Installation view of Doubts, Ball State UniversityInstallation view of Doubts, Ball State UniversityMy ViewWaitingThe Dresses my Grandmother MadeF-StopLostDressed in WhiteShed Values, Shed Skin (1 of 2)Hung UpNegativeThe Image of MeShed Values, Shed Skin (2 of 2)Hold StillI Press Each RoachWhat RemainsWith Each Stone, I Lay to RestWhat Lies Ahead
Doubts, ongoing
Growing up is much like winter. What was once clean, pure, sparkling snow is soon marred and a bitter wind sweeps in that causes the bones to ache. There are moments when I wish I could let my past fall to the ground. There it would rest, soon to be buried beneath the snow, no longer visible even to me. But one’s past cannot simply vanish, and without it, I would not be who I am today. This work is the realization that one obtains as an adult: that life is cold and beautiful and things can never remain as they are. This world is constantly spinning, constantly changing, and we must make sense of our dizziness. Doubts is a personal fragmented narrative of the girl I once was and the woman I have become. It uses photography, video, and language to explore my past and my present.

As a child, I was raised Mormon and was taught the rules and rituals of that religion. I believed in it; it was the only truth I knew. Then something changed. Gradually, doubt crawled in as I got older. The life I once thought I wanted no longer fit. I began to question everything and I began to see the world differently. Many of these changes and my understanding of these changes happened through my art and my writing.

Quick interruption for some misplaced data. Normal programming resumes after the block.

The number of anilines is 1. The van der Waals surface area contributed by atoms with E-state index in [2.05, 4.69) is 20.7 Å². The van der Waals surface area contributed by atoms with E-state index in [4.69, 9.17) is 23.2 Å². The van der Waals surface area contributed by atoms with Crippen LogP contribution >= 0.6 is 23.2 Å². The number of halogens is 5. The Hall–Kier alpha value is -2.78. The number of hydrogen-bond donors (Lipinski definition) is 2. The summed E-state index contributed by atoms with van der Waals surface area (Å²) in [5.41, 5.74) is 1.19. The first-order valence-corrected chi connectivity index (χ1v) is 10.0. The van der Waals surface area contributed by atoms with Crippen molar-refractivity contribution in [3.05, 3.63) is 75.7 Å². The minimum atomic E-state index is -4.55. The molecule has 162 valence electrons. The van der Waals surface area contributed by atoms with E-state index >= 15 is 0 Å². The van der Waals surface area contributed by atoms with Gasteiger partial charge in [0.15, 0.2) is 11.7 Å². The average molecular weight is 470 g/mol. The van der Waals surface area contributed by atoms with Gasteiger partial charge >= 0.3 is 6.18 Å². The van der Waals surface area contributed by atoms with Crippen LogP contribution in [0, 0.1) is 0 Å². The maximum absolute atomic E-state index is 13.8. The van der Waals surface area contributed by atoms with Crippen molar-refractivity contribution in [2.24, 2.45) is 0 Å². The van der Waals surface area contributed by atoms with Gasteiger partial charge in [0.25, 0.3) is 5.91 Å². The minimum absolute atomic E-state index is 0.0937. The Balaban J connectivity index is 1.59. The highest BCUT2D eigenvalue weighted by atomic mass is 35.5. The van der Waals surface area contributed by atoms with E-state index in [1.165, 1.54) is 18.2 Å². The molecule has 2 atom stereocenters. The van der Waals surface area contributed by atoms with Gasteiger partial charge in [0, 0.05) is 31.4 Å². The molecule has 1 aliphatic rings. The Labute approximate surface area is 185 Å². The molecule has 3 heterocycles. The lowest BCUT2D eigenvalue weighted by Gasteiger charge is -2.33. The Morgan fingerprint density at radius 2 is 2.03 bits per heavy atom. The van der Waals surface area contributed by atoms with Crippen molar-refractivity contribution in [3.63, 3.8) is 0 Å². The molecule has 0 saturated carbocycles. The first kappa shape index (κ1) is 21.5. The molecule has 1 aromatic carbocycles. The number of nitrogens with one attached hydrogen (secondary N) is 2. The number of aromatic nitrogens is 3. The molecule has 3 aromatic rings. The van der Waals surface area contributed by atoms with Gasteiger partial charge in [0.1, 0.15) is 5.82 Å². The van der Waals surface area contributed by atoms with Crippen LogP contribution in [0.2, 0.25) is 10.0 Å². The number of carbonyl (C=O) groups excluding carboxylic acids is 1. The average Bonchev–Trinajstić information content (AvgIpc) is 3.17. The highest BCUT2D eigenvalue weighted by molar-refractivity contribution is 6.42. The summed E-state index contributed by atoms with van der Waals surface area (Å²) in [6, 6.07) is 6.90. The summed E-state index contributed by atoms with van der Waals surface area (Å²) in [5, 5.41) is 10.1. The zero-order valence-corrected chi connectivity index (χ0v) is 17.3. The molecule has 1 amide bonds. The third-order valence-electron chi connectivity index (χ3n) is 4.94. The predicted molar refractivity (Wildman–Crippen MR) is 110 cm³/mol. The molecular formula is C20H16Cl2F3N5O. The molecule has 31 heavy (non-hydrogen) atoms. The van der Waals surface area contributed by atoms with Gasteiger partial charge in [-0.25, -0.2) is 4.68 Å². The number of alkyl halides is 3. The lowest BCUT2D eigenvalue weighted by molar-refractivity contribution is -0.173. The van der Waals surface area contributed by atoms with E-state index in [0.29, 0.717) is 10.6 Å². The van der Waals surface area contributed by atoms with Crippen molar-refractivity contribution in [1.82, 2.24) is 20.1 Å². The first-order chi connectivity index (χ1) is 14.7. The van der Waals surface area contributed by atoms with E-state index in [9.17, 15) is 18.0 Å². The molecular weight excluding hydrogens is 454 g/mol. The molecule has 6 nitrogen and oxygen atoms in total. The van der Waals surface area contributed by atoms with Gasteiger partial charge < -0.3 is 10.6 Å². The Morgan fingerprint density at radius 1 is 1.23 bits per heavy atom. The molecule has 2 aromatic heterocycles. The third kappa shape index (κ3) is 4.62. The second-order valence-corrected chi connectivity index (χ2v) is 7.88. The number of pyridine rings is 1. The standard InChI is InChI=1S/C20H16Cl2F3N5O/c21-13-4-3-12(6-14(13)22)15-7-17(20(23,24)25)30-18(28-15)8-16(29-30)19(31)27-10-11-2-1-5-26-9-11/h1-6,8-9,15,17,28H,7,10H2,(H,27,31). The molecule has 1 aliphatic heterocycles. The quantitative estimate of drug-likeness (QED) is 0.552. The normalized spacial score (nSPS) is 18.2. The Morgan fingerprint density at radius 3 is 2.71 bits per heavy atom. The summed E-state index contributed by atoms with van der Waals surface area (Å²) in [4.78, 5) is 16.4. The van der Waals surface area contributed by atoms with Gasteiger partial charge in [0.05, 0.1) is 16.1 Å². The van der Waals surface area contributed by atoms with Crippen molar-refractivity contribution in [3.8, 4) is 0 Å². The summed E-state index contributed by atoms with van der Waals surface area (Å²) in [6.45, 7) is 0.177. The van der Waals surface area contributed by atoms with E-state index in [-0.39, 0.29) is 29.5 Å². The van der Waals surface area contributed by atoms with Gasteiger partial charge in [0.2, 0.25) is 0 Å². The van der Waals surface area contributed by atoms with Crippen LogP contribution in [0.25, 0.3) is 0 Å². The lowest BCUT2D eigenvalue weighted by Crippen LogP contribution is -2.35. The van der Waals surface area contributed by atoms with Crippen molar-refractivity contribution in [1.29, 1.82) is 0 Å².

The dresses are a symbol of the girl I used to be. They are a symbol of childhood and how fleeting it is. The discarded insects and their exoskeletons are a metaphor for fragility, for growth, and for doubt. They are the remains of my past. The winter landscape and the white snow represent both purity and an adult view of the world. The camera parts and the film are my present. While I may not know who I want to become, I do know that photography has left its mark. When I chose to become an artist, I began a new life. I replaced the rituals of religion with the rituals of photography. Instead of praying, I make art and I write. Instead of going to church, I worship the world through the lens of a camera. My view of the world is grainy, marred, imperfect, uncertain. I believe in art the way others believe in god.